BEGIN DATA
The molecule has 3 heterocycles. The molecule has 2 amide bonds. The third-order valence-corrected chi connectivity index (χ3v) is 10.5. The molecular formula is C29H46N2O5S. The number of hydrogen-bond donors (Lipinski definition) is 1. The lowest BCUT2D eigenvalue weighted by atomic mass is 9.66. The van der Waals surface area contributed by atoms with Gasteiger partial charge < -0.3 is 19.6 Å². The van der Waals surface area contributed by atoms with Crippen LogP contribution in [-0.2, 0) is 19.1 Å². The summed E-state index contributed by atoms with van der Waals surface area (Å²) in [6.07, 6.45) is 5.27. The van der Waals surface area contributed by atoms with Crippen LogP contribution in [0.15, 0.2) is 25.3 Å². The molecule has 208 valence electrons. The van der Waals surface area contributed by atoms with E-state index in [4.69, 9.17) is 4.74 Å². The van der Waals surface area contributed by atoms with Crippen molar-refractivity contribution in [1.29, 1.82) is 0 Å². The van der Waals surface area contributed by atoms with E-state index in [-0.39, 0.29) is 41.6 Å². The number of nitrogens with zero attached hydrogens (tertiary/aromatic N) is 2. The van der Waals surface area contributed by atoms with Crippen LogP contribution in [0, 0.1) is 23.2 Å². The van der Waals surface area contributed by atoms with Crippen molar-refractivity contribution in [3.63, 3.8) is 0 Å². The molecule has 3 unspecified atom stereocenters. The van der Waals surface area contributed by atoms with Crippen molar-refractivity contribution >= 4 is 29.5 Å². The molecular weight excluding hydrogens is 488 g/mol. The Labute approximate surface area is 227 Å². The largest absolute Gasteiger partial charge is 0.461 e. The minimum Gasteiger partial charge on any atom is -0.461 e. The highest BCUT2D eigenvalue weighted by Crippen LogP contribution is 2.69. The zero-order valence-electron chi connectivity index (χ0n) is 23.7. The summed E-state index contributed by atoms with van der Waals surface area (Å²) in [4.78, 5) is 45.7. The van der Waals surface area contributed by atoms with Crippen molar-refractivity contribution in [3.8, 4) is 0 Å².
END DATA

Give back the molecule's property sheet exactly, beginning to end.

The molecule has 3 heterocycles. The molecule has 2 amide bonds. The third-order valence-corrected chi connectivity index (χ3v) is 10.5. The molecular formula is C29H46N2O5S. The number of hydrogen-bond donors (Lipinski definition) is 1. The lowest BCUT2D eigenvalue weighted by atomic mass is 9.66. The van der Waals surface area contributed by atoms with Gasteiger partial charge < -0.3 is 19.6 Å². The van der Waals surface area contributed by atoms with Crippen LogP contribution in [-0.2, 0) is 19.1 Å². The summed E-state index contributed by atoms with van der Waals surface area (Å²) in [6.07, 6.45) is 5.27. The van der Waals surface area contributed by atoms with Crippen LogP contribution in [0.15, 0.2) is 25.3 Å². The molecule has 208 valence electrons. The van der Waals surface area contributed by atoms with E-state index in [4.69, 9.17) is 4.74 Å². The van der Waals surface area contributed by atoms with Crippen molar-refractivity contribution in [1.29, 1.82) is 0 Å². The van der Waals surface area contributed by atoms with E-state index in [-0.39, 0.29) is 41.6 Å². The number of nitrogens with zero attached hydrogens (tertiary/aromatic N) is 2. The van der Waals surface area contributed by atoms with Crippen LogP contribution in [0, 0.1) is 23.2 Å². The van der Waals surface area contributed by atoms with Crippen molar-refractivity contribution in [3.63, 3.8) is 0 Å². The molecule has 3 unspecified atom stereocenters. The van der Waals surface area contributed by atoms with Crippen molar-refractivity contribution >= 4 is 29.5 Å². The molecular weight excluding hydrogens is 488 g/mol. The Labute approximate surface area is 227 Å². The largest absolute Gasteiger partial charge is 0.461 e. The minimum Gasteiger partial charge on any atom is -0.461 e. The highest BCUT2D eigenvalue weighted by Crippen LogP contribution is 2.69. The zero-order valence-electron chi connectivity index (χ0n) is 23.7. The summed E-state index contributed by atoms with van der Waals surface area (Å²) in [4.78, 5) is 45.7. The van der Waals surface area contributed by atoms with Crippen molar-refractivity contribution in [3.8, 4) is 0 Å².